I received the Spring 2017 issue of the University of Alberta’s alumni magazine this month and this issue was dedicated to truth and reconciliation. This issue contained articles aimed at raising awareness of what truth and reconciliation means and what we can all do to be allies to indigenous people.
Understanding the ongoing impact of residential schools is important for all Canadians. As librarians we play an important role in both ensuring that people understand what happened and working to create inclusive spaces.
The Spring 2017 issue of the magazine is available at https://www.ualberta.ca/newtrail/spring-2017, but I wanted to highlight some content here on this blog.
The first is the list of resources provided for people to learn more about First Nations, Métis, and Inuit peoples. These included:
- Truth and Reconciliation Commission of Canada: trc.ca
- National Centre for Truth and Reconciliation – umanitoba.ca/centres/nctr/index.html
- U of A Indigenous Index – ualberta.ca/aboriginal-indigenous
- Indigenous and Northern Affairs Canada – aadnc-aandc.gc.ca/
- United Nations Declaration on the Rights of Indigenous Peoples – un.org/esa/socdev/unpfii/documents/DRIPS_en.pdf
- Historica Canada – thecanadianencyclopedia.ca
- Métis Nation of Alberta – albertametis.com
- Inuit Tapiriit Kanatami – itk.ca
- ReconciliationCanada – reconciliationcanada.ca
- Reconciliation in Solidarity Edmonton – www.facebook.com/RISEdmonton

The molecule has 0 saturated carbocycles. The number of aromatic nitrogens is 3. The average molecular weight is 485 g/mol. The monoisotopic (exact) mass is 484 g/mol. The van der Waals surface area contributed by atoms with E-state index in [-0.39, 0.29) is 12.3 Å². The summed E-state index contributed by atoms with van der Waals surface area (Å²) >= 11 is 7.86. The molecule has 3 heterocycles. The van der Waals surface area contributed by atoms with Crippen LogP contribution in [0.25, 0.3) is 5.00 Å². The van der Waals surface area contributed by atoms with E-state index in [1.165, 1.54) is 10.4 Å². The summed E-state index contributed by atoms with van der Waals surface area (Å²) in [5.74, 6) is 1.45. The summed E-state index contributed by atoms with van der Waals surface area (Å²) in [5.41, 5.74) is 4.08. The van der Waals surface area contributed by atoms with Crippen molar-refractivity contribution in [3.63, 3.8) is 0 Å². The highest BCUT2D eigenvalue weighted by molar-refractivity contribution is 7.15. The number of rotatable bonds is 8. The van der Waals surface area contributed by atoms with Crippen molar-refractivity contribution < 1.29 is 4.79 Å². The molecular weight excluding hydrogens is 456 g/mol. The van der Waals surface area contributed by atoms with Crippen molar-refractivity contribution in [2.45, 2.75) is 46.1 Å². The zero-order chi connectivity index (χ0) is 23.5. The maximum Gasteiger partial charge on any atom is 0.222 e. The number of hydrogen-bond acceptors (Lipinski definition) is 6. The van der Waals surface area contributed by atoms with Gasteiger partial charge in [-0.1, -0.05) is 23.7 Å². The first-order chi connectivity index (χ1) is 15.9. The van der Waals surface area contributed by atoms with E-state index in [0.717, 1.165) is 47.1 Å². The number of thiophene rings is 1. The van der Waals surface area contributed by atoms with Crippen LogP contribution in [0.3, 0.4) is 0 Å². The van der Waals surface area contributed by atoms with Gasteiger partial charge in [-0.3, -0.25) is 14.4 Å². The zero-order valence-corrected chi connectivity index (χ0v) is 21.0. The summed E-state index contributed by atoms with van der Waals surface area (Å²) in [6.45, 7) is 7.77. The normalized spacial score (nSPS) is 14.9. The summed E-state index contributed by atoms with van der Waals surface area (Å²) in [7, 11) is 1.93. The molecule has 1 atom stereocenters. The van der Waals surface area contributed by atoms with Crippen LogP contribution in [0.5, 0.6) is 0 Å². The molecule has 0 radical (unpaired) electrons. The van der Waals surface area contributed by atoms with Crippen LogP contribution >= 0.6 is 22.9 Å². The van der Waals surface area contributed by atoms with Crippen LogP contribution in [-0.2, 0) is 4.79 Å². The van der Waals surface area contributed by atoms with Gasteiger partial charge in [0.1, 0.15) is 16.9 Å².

- Canada’s History Society – canadashistory/ca/Explore/Webinars
- First Nations Child & Family Caring Society of Canada – fncaringsociety.com
- Indigenous Canada (University of Alberta MOOC) – ualberta.ca/courses/indigenous-canada
The other piece from this issue that I wanted to share was a short article entitled “What Can I Do?” by Roberta Jamieson, a Mohawk lawyer and CEO of Indspire. Here is the advice that she offered:
- Acknowledge the facts
- Work proactively to build relationships
- Do what you can do in your own sphere
- Start a conversation every day with someone you know on this topic
- Raise it in your place of worship, in your classroom
- Keep these issues alive
- Create the political will: call your MP and elected officials. Make it an issue wherever you are. Ask every leader how they will implement the calls to action
- Keep it alive and do what you can in your sphere to build relationships with indigenous people
- Lend your support, volunteer
- Change your workplace: create a place for them to feel valued; hire Indigenous employees
- There’s so much you can do to change history. Think about what you can do in your life, your time, your sphere of influence.